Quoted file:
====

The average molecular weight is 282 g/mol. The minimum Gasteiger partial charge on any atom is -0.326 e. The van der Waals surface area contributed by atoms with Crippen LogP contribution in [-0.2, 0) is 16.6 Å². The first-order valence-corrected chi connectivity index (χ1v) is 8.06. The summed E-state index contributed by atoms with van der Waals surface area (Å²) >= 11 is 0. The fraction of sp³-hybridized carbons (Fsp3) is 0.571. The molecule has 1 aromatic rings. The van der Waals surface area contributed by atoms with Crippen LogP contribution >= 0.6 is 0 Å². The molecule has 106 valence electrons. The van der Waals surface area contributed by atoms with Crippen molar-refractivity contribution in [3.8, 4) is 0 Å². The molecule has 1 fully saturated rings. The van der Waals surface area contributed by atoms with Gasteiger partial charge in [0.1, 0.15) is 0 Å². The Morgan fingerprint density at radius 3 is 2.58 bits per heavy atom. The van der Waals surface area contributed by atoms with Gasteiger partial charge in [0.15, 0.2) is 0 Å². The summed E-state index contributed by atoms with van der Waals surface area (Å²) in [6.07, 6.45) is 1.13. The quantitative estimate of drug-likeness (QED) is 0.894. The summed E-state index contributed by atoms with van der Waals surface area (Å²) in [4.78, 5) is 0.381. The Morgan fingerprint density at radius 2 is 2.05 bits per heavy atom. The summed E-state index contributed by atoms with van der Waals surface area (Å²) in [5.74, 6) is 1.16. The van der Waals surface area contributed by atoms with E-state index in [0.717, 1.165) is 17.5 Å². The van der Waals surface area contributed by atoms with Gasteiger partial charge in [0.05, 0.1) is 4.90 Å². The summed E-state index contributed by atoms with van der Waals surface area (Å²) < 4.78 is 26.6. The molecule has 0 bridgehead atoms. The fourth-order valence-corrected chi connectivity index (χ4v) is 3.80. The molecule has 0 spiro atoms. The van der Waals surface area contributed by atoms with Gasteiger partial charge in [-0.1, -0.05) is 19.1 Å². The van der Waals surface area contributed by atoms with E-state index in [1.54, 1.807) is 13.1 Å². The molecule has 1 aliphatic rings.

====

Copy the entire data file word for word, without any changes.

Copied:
The average molecular weight is 282 g/mol. The minimum Gasteiger partial charge on any atom is -0.326 e. The van der Waals surface area contributed by atoms with Crippen LogP contribution in [-0.2, 0) is 16.6 Å². The first-order valence-corrected chi connectivity index (χ1v) is 8.06. The summed E-state index contributed by atoms with van der Waals surface area (Å²) >= 11 is 0. The fraction of sp³-hybridized carbons (Fsp3) is 0.571. The molecule has 1 aromatic rings. The van der Waals surface area contributed by atoms with Crippen LogP contribution >= 0.6 is 0 Å². The molecule has 106 valence electrons. The van der Waals surface area contributed by atoms with Crippen molar-refractivity contribution in [3.8, 4) is 0 Å². The molecule has 1 fully saturated rings. The van der Waals surface area contributed by atoms with Gasteiger partial charge in [0.1, 0.15) is 0 Å². The Morgan fingerprint density at radius 3 is 2.58 bits per heavy atom. The van der Waals surface area contributed by atoms with Gasteiger partial charge in [0.15, 0.2) is 0 Å². The summed E-state index contributed by atoms with van der Waals surface area (Å²) in [6.07, 6.45) is 1.13. The quantitative estimate of drug-likeness (QED) is 0.894. The summed E-state index contributed by atoms with van der Waals surface area (Å²) in [4.78, 5) is 0.381. The Morgan fingerprint density at radius 2 is 2.05 bits per heavy atom. The summed E-state index contributed by atoms with van der Waals surface area (Å²) in [5.74, 6) is 1.16. The van der Waals surface area contributed by atoms with E-state index in [0.717, 1.165) is 17.5 Å². The van der Waals surface area contributed by atoms with Gasteiger partial charge in [0.05, 0.1) is 4.90 Å². The summed E-state index contributed by atoms with van der Waals surface area (Å²) < 4.78 is 26.6. The molecule has 0 bridgehead atoms. The fourth-order valence-corrected chi connectivity index (χ4v) is 3.80. The molecule has 0 spiro atoms. The van der Waals surface area contributed by atoms with Gasteiger partial charge in [-0.1, -0.05) is 19.1 Å². The van der Waals surface area contributed by atoms with E-state index in [1.54, 1.807) is 13.1 Å². The molecule has 1 aliphatic rings.